Lightning comes from clouds, and clouds form from droplets of condensation on dust particles in the atmosphere, right? Maybe. But a bigger culprit is most likely high energy particles from space. As the high energy particle collides with air molecules, it ionizes them, which means they are charged. This charge strongly attracts vaporized water molecules because water has a + and - side (being shaped like Mickey Mouse's head) and the air molecule has just picked up a charge from a photon or subatomic particle moving at light speed (radioactive bombardment). Of course, condensation of water into droplets will only occur at temperatures just above, at, or below the dew point, so radiation and humid air will not always produce clouds. But if you take the column of air from the top of your head up to outer space, you will encounter great variances in pressure, temperature, and humidity. At some point in that column miles high, there will be a point or points where the air is close enough to the dew point that cosmic rays can tip the scales enough to create water droplets. This is why clouds form at many levels. When a trail of water droplets form in the wake of a cosmic ray, they absorb and bend light that has a small effect on temperatures below it. This may have a runaway effect, leading to lower temperatures and more droplet formation in that area. A cloud is seeded. If you want scientific evidence ionizing radiation can form clouds, look no further than lowly cloud chamber experiment in the video.

https://www.youtube.com...

Where lightning may come from is the excess energy imparted to the air molecule that was not neutralized by the condensing water molecules that attached seeking equilibrium. While water is great at absorbing and dissipating all sorts of things, maybe electrical charge isn't one of them while the particle is separated from ground by a few miles of dryer air. When so many trillions of slightly charged (by atomic power, mind you) water droplets congregate in one mass that may be measured in cubic miles, it seems plausible the combined charge imbalance between it and ground could be great enough to arc. So we have lightning. None of that "water molecules bumping around making static" nonsense. How could water build up static on its way up? It would be equal to ground unless acted on by a source of electric potential not the same as ground.

It seems way more plausible than the boiler plate "water molecules bumping around" hypothesis.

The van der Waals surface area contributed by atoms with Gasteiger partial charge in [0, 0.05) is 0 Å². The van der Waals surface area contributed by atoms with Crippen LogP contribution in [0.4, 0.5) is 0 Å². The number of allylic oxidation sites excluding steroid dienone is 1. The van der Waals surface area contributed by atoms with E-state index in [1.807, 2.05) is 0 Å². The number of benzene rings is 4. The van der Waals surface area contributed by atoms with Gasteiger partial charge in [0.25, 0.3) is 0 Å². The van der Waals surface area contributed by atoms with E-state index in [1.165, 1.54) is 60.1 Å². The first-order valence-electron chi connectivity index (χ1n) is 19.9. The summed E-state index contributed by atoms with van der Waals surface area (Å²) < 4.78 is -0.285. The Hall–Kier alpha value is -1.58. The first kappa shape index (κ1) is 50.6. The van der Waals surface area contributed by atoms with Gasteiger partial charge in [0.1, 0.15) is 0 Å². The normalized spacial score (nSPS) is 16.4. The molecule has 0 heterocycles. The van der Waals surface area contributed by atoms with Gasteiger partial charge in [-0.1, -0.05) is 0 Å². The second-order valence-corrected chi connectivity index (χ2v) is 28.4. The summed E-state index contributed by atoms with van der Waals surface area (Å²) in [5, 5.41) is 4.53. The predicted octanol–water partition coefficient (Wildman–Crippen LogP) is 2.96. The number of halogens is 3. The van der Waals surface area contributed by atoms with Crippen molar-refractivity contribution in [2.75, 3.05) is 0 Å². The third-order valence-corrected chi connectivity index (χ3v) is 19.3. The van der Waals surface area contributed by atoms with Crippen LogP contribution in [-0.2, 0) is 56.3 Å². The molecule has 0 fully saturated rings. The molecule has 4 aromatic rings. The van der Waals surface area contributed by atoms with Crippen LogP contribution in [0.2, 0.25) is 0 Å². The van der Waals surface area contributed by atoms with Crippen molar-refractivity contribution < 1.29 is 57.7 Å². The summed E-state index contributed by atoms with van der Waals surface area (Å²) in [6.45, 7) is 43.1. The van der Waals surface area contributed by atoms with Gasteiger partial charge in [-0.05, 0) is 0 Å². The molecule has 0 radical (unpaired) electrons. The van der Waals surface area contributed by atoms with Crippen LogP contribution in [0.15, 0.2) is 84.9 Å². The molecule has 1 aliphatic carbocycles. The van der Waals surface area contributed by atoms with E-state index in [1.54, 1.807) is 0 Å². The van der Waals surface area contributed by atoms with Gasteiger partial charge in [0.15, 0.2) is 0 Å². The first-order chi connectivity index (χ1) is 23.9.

Tell me what you think.

How long does it take for a lightning cloud to form?

That would depend on a number of conditions, which are many and varied. Establishing the minimum would be a good place to start.


How many charged particles will pass through in that time?

Measuring radiation and type passing through a given area at a given altitude would be fairly easy with Geiger Counters or similar devices spread out on a mountain at cloud level.


How many molecules can be ionised per high energy particle?

Quite a few. A single alpha or beta or gamma ray traveling at near light speed has a lot of energy and judging from the length and width of the visible vapor trail per single particle, the effect is profound considering the size of the object.


How many ions are in a lightning cloud?

That could be calculated by observing the intensity and distance of the bolt, and determining the resistance of the atmosphere through which it passed, the size of the cloud, and the type of ions present.


I do not know the answer to these questions but I suspect that ionisation by radiation alone will not create enough ions needed to create the potential difference that a lighting cloud achieves.

Those are really good questions, and very important if my hypothesis were to have any legs, and I don't have technical answers either yet. Tell you what I'll do: I am planning on talking to a relative of mine who works in the physics department at a local college. He's helped me out with complicated physics and math before, maybe he can figure out the numbers. I am certain clouds form in part as a result of radiation, as that has been duplicated in labs, and there is a super strong correlation between sunspot prevalence and cloud cover by year. The following article can be traced to more research, and if even if you don't buy the global warming skepticism bit, please note the correlation in cloud cover to solar activity (which increases the sun's magnetic field and shields us from more cosmic rays).

http://oneminuteastronomer.com...

The big question, as you point out is, is there enough residual energy left from the rays to produce the lightning? I think it would be more fascinating if it did not account for all of it, because then it would be a complete mystery.
One perk to being a dad is you get to watch cartoons again without explaining yourself.